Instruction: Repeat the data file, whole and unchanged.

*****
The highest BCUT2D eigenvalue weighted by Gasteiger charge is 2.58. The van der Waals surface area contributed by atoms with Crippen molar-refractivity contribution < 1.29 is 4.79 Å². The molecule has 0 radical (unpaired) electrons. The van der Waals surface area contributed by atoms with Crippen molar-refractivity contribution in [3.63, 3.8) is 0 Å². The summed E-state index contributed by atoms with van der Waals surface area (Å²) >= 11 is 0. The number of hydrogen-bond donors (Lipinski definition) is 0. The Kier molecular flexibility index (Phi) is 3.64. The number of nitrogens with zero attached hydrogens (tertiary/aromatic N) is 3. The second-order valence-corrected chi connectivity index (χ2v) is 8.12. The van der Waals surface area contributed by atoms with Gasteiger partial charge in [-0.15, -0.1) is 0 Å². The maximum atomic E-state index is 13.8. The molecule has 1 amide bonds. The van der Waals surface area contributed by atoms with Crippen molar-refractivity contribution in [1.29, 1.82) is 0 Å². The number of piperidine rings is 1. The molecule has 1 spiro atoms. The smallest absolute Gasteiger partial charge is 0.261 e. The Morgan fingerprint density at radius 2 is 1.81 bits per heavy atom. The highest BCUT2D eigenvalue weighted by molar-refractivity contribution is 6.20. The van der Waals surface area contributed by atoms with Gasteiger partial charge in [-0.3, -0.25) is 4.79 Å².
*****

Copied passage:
The highest BCUT2D eigenvalue weighted by Gasteiger charge is 2.58. The van der Waals surface area contributed by atoms with Crippen molar-refractivity contribution < 1.29 is 4.79 Å². The molecule has 0 radical (unpaired) electrons. The van der Waals surface area contributed by atoms with Crippen molar-refractivity contribution in [3.63, 3.8) is 0 Å². The summed E-state index contributed by atoms with van der Waals surface area (Å²) >= 11 is 0. The number of hydrogen-bond donors (Lipinski definition) is 0. The Kier molecular flexibility index (Phi) is 3.64. The number of nitrogens with zero attached hydrogens (tertiary/aromatic N) is 3. The second-order valence-corrected chi connectivity index (χ2v) is 8.12. The van der Waals surface area contributed by atoms with Gasteiger partial charge in [-0.15, -0.1) is 0 Å². The maximum atomic E-state index is 13.8. The molecule has 1 amide bonds. The van der Waals surface area contributed by atoms with Crippen molar-refractivity contribution in [1.29, 1.82) is 0 Å². The number of piperidine rings is 1. The molecule has 1 spiro atoms. The smallest absolute Gasteiger partial charge is 0.261 e. The Morgan fingerprint density at radius 2 is 1.81 bits per heavy atom. The highest BCUT2D eigenvalue weighted by molar-refractivity contribution is 6.20. The van der Waals surface area contributed by atoms with Gasteiger partial charge in [-0.3, -0.25) is 4.79 Å².